Hat Tip: VIN
An article at the 5TJT looks at a Shaar Press book on relationships with in-laws. I'm sure there is plenty in there to keep a reader glued.
In the article Rabbi Twerski goes on record saying:
“The problem is that today more than ever, parents are meddling in children’s lives, and they believe that they have a right to do so,” Rabbi Twersky said in our Sunday-morning talk. He added that the prime reason that in-laws or parents get more involved in children’s lives nowadays is that in an inordinate number of situations in our community, children are no longer independent just because they’ve gotten married. He says that today in our social structure no one is really independent, and that fact is a significant contrast to the way things were not so very long ago.I find this talk that we can't change the social structure, much of which is largely self-created rather defeating. Why can't we push the rewind button and instill some expectations that existed not too long ago? There is a mitzvah for a man to leave his parents and cleave to his wife. A wife is to put her husband before her parents in terms of honor. The ketubah, hardly a romantic document, details the obligations of a husband to his wife. Our sages instruct a man to plant a field, build a home, and marry in that order, stating a fool does the opposite. And we recognize the problems created when dependent children, rather than increasingly independent young adults, marry. So why throw up our hands in defeat if it is our best interest to tackle the issue? Granted, today's adolescent period might be more lengthy due to the increasing education required for jobs. But I believe that we can still give our children increasing levels of responsibility and consequence to propel them towards independence for the sale of all involved.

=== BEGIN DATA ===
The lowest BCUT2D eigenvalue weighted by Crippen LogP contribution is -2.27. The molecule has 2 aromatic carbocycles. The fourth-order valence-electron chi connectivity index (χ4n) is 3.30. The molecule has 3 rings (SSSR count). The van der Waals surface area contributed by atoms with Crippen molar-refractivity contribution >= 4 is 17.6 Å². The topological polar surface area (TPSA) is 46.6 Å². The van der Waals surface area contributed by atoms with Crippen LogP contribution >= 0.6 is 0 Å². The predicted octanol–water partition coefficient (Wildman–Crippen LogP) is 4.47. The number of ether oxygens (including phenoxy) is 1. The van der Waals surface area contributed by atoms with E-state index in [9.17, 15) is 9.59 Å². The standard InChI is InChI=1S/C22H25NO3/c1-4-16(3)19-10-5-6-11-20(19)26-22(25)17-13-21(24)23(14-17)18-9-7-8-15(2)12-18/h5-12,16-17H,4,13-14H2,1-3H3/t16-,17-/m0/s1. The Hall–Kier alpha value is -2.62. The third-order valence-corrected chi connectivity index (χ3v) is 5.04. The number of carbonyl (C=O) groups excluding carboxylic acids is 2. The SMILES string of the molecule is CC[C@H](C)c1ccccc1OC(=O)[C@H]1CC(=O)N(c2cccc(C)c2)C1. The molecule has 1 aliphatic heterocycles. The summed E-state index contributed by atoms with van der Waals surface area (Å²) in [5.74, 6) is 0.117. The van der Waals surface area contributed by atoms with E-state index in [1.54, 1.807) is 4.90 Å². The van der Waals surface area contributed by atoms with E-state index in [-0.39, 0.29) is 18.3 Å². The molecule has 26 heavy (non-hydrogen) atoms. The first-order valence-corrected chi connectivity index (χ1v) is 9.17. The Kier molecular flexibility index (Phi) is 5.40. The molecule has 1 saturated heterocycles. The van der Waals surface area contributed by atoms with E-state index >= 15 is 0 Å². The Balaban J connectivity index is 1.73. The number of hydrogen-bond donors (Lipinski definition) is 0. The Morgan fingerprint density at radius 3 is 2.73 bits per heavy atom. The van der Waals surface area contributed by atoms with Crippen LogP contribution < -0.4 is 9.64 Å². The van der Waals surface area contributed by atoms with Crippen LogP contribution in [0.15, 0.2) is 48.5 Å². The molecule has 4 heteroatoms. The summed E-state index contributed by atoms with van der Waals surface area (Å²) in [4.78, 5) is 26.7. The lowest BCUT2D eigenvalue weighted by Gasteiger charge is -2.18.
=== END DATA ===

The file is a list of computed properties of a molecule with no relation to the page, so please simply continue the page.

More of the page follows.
Rabbi Twersky recalled that back not so long ago, when you turned 18 you went to work and were on your own—that is if your parents were not depending on your efforts to help keep the family unit afloat, which today is an unthinkable option. In discussing whether the situation of such profound dependence of married children on their parents is healthy or not, Rabbi Twersky said, “We can’t change the reality of our social structure. It is what it is and we need to deal with it as such.”
As for in-laws who can't let go (I think I might know a couple!), the best defense to meddling is to provide fewer opportunities for such meddling. Dependency creates too many opportunities.
Weigh in please on the question of why we seem to feel so powerless today?